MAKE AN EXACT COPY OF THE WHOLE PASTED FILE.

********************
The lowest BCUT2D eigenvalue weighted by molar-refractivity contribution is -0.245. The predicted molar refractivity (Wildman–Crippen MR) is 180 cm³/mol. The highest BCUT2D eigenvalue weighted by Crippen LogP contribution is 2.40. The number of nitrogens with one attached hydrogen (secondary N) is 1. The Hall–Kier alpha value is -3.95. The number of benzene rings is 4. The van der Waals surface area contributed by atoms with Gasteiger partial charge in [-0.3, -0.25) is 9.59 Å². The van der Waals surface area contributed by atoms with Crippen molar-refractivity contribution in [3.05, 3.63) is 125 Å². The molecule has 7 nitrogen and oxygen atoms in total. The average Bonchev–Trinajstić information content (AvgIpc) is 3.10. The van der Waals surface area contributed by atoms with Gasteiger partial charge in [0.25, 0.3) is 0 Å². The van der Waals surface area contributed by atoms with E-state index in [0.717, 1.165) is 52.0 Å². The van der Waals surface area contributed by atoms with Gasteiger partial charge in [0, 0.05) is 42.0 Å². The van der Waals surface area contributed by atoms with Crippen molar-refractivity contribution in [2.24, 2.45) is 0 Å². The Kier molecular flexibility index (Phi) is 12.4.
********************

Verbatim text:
The lowest BCUT2D eigenvalue weighted by molar-refractivity contribution is -0.245. The predicted molar refractivity (Wildman–Crippen MR) is 180 cm³/mol. The highest BCUT2D eigenvalue weighted by Crippen LogP contribution is 2.40. The number of nitrogens with one attached hydrogen (secondary N) is 1. The Hall–Kier alpha value is -3.95. The number of benzene rings is 4. The van der Waals surface area contributed by atoms with Gasteiger partial charge in [-0.3, -0.25) is 9.59 Å². The van der Waals surface area contributed by atoms with Crippen molar-refractivity contribution in [3.05, 3.63) is 125 Å². The molecule has 7 nitrogen and oxygen atoms in total. The average Bonchev–Trinajstić information content (AvgIpc) is 3.10. The van der Waals surface area contributed by atoms with Gasteiger partial charge in [0.25, 0.3) is 0 Å². The van der Waals surface area contributed by atoms with E-state index in [0.717, 1.165) is 52.0 Å². The van der Waals surface area contributed by atoms with Gasteiger partial charge in [0, 0.05) is 42.0 Å². The van der Waals surface area contributed by atoms with Crippen molar-refractivity contribution in [2.24, 2.45) is 0 Å². The Kier molecular flexibility index (Phi) is 12.4.